(ca. 1926)**^ – View looking north on Broadway showing the Orpheum Theatre.  Sign on side of building reads:  ‘New Orpheum – America’s Finest Theatre – Presenting Exclusively – Orpheum Circuit Vaudeville’  

 

Historical Notes

The Orpheum Theatre at 842 S. Broadway opened on February 15, 1926 as the fourth and final Los Angeles venue for the Orpheum vaudeville circuit.

Earlier Orpheum theatres in downtown Los Angeles included:

◆ 110 S. Main St. -- Grand Opera House was the home of Orpheum vaudeville from 1894 to 1903.

◆ 227 S. Spring St. -- The Los Angeles Theatre, later called The Lyceum, was known as the Orpheum from 1903 to 1911.

◆ 630 S. Broadway -- Now the Palace Theatre -- this was the Orpheum between 1911 and 1926.

 

 

 
(ca. 1926)**^ – Opposite view showing streetcar and autos on Broadway with the Orpheum Theatre on the left.  

 

Historical Notes

Since its 1926 opening, the Orpheum has played host to some of the most venerable names in show business – from burlesque queen Sally Rand, a young Judy Garland (as Francis Gumm) and comedian Jack Benny, to jazz greats like Lena Horne, Ella Fitzgerald and Duke Ellington.*^

 

 

 
(ca. 1926)* – View looking southeast showing the Orpheum Theatre located at 842 S. Broadway.  Visible in the background is the L. L. Burns Building, with a large Coca-Cola advertisement.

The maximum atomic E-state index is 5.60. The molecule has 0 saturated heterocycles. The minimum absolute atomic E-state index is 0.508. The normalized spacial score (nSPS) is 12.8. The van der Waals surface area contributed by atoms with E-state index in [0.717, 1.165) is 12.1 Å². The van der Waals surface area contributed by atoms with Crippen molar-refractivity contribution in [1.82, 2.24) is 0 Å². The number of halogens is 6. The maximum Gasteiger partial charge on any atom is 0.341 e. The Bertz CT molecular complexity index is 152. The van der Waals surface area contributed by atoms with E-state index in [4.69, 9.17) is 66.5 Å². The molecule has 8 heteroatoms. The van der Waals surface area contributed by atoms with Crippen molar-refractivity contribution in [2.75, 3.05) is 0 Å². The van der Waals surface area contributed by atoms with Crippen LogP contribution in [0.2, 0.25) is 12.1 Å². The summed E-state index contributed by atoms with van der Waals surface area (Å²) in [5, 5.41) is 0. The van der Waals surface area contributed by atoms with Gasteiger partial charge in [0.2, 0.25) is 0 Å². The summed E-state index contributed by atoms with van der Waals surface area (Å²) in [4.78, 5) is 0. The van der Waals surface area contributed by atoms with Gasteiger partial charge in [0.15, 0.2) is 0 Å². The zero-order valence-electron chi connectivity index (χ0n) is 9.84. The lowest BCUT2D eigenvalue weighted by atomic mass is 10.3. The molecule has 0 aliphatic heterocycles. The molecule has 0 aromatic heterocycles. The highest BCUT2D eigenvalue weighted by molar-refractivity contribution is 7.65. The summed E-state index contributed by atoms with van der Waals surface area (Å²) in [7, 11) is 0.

Historical Notes

The Orpheum was designed in its entirety by top Los Angeles architect G. Albert Lansburgh, who did The Wiltern, El Capitan Theater and The Shrine's interior. Following the 1900s French style of Beaux-Arts architecture, The Orpheum's design included grand marble staircases, shiny brass doors, gorgeous chandeliers, plush silk wall panels and an incredible attention to detail on the façade and sculpted ceiling.*##

 

 

 
(1932)* - The interior grand foyer of Orpheum Theater No. 4 which contains (for that time) the world's largest hand woven rug.    

 

Historical Notes

The theatre’s auditorium, lobby and foyers are matched by its expansive balcony. Stunning at every turn, its downstairs wood paneled foyer recalls a more elegant time when going to a movie theater meant going out on the town.

 

 

 
(ca. 1930s)* - The proscenium of Orpheum Theater #4 as seen from the balcony. Organ pipe screens can also be seen on each side of the stage.  

 

Historical Notes

When popular entertainment shifted to motion pictures, the Orpheum adapted, and in 1928, a 13-rank, three-manual Wurlitzer organ was installed inside the theater to accompany silent pictures. With the permanently installed metal and wooden pipes blending perfectly into the gilded walls, the organ could re-create around 1,500 orchestral sounds including car horns, thunder, animal sounds and gun shots, due to its 300+ sound effect tabs and revolutionary electrification, thanks to British inventor and Wurlitzer partner Robert Hope-Jones.